State may have to compensate school abuse victims, says children’s watchdog

Working group needed after landmark Louise O’Keeffe judgment, says Special Rapporteur on Child Protection Geoffrey Shannon

Geoffrey Shannon said it was not necessarily the case that the State would be held accountable for all abuse cases.

Geoffrey Shannon said it was not necessarily the case that the State would be held accountable for all abuse cases.

 

Dr Geoffrey Shannon said the judgment on Tuesday was complex and that the Government should now consider establishing a working group to assess its options before issuing any response.

The European Court of Human Rights ruled that in the case of Louise O’Keeffe, who was abused in primary school in the 1970s, the State had failed to meet its obligation to protect her. Ms O’Keeffe had brought a failed action to the High Court and in 2009 the Supreme Court also ruled against her, finding the State could not be held liable for the abuse she suffered.

Abuse cases
Dr Shannon said it was not necessarily the case that the State would be held accountable for all abuse cases on foot of the ruling but consideration of what action the Government should take was essential, particularly given that an estimated 130 similar cases were withdrawn following Ms O’Keeffe’s failed Supreme Court challenge.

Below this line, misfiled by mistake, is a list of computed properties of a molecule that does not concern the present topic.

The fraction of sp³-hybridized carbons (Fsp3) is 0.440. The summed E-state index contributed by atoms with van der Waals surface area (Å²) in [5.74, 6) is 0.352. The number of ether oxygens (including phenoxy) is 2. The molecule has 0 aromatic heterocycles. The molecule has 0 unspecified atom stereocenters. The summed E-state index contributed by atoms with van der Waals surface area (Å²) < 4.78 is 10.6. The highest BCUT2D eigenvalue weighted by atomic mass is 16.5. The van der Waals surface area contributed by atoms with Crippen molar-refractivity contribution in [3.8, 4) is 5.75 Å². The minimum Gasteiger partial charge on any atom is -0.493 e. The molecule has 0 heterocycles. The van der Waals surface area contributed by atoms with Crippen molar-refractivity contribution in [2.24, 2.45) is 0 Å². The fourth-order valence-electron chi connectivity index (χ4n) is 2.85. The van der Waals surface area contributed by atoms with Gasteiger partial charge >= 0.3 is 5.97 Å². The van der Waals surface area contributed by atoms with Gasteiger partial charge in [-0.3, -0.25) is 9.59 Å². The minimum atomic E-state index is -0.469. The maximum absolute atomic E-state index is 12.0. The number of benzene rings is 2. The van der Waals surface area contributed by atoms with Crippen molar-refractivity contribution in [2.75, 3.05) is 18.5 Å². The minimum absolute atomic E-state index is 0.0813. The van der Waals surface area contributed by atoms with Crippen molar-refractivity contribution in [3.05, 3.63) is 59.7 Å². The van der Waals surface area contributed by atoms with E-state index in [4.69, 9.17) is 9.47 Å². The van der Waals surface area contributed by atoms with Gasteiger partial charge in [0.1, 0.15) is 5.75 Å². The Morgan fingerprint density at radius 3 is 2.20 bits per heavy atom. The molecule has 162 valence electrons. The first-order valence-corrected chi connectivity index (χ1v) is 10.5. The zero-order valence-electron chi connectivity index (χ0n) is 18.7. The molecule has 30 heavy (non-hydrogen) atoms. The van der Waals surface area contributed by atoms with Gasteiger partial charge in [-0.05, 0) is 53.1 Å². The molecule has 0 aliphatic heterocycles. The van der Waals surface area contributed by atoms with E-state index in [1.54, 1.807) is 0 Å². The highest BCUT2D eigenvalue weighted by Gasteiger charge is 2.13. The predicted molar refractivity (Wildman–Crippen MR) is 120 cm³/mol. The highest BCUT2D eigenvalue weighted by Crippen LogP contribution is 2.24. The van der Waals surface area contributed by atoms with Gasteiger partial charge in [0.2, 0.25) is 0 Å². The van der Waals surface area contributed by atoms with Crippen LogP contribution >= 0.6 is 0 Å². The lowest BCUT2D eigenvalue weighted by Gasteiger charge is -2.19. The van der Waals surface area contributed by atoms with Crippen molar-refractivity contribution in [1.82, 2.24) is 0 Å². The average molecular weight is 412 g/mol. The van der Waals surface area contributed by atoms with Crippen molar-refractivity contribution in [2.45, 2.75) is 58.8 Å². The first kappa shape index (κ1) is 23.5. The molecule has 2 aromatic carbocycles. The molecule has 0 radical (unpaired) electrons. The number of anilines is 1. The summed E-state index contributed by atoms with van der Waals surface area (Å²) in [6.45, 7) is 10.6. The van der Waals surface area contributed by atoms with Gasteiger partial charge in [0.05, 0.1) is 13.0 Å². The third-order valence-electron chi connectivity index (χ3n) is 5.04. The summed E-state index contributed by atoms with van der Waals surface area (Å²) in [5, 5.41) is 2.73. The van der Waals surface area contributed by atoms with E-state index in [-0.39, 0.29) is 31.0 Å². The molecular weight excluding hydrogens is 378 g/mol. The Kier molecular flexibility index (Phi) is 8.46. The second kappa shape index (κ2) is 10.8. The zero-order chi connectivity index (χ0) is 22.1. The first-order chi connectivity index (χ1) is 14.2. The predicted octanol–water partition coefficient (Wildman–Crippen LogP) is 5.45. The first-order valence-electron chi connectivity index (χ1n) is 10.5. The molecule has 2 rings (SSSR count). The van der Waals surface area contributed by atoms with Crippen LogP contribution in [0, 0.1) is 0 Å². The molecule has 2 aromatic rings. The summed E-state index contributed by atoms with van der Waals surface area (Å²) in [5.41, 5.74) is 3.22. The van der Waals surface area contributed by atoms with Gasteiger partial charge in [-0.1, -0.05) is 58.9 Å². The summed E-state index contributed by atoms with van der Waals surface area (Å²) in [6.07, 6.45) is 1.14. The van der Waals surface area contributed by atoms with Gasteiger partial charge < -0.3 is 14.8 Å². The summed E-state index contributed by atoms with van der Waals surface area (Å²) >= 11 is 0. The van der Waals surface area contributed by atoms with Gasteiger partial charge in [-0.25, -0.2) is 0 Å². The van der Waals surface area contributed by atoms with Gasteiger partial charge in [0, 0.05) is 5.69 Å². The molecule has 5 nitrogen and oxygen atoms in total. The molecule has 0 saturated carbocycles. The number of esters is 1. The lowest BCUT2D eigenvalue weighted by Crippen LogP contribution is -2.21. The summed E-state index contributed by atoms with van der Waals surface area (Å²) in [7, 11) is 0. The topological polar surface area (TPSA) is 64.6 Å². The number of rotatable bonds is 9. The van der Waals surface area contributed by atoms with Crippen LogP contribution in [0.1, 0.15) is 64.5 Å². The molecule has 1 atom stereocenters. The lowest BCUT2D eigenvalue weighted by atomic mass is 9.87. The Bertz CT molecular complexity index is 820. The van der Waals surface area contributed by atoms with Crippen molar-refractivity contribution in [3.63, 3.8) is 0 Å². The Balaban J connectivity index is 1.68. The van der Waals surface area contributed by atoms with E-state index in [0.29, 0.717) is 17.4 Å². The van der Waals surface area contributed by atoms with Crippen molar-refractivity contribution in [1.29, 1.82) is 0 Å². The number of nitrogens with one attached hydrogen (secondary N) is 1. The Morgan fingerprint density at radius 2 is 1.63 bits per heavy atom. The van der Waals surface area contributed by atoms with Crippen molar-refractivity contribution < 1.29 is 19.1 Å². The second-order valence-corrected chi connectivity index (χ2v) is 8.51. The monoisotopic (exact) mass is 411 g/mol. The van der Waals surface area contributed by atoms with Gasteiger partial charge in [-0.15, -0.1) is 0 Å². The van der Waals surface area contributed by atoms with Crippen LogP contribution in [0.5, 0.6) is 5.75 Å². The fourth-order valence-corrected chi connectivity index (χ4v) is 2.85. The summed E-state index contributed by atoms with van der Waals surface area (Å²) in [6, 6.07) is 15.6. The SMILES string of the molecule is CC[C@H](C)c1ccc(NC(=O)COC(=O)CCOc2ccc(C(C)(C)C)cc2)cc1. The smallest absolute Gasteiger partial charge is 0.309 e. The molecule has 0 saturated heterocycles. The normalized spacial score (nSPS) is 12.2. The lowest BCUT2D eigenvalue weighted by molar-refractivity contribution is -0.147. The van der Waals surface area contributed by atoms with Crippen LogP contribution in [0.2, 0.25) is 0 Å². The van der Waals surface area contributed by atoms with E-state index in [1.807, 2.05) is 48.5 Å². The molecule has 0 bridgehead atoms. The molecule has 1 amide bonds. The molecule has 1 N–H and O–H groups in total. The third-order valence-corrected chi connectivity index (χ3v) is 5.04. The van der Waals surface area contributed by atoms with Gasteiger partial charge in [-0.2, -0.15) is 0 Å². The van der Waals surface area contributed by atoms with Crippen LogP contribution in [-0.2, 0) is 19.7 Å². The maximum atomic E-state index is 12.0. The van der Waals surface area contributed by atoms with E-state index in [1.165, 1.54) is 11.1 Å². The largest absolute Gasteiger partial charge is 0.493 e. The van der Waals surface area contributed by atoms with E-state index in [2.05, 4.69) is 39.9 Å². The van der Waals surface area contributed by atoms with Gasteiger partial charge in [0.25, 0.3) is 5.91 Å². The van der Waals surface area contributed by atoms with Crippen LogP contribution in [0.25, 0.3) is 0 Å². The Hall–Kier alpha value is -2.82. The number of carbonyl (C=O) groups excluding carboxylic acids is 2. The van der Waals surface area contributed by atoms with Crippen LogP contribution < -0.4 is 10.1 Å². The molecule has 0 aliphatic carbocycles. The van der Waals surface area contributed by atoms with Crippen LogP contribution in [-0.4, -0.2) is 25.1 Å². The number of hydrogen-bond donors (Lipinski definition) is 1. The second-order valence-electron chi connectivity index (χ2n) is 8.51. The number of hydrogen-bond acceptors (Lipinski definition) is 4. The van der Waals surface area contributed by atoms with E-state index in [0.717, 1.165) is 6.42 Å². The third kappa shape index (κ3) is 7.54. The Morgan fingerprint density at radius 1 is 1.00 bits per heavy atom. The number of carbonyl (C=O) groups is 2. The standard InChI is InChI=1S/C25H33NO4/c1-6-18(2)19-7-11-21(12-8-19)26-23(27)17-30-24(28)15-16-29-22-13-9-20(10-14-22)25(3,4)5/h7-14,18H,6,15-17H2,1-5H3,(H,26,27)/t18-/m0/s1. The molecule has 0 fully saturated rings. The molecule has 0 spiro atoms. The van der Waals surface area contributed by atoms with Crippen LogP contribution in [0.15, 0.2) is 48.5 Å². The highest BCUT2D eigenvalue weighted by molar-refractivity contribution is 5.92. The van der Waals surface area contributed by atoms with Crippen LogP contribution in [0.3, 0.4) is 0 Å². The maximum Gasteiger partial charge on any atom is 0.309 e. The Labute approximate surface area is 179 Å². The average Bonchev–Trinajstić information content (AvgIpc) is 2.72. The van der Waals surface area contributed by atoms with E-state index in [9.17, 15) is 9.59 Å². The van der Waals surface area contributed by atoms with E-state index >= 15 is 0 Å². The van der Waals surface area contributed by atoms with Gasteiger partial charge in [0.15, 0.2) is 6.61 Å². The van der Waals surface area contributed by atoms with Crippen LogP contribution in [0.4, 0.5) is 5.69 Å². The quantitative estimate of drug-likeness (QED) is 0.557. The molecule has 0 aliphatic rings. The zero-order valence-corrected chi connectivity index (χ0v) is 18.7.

“One size fits all isn’t something that exists here,” he said.

In terms of potential redress, he said the State must now decide whether it felt it should be limited to the 130 previous cases, now withdrawn, or if it has a potentially wider application.

“In terms of expense in the long run, if you look at it in pure monetary terms it is a balancing act that now needs to be taken into account,” he said.

Whatever the outcome in terms of further legal action, Dr Shannon said what was certain is that the ruling has raised the bar in terms of the expected protective measures. It would also redraw the lines in the relationship between school patrons, boards of management and the Department of Education, in that the latter could no longer delegate liability. “The implications are risk assessment in all areas and where risk emerges, limiting or eliminating risk, [the State] needs to be far more vigilant. This is significant in legal terms,” he said.

‘Hear no evil’
“If you plead that you were not aware of the abuse, the question is should you have made yourself aware? ‘Hear no evil, see no evil’ seems to be the case that we have taken in the past and now the European Court of Human Rights has said that that can no longer be the case.”

Dr Shannon said a central piece of evidence, the Ryan report, showed through historical record that it could not have been the case that the State was not aware of risk.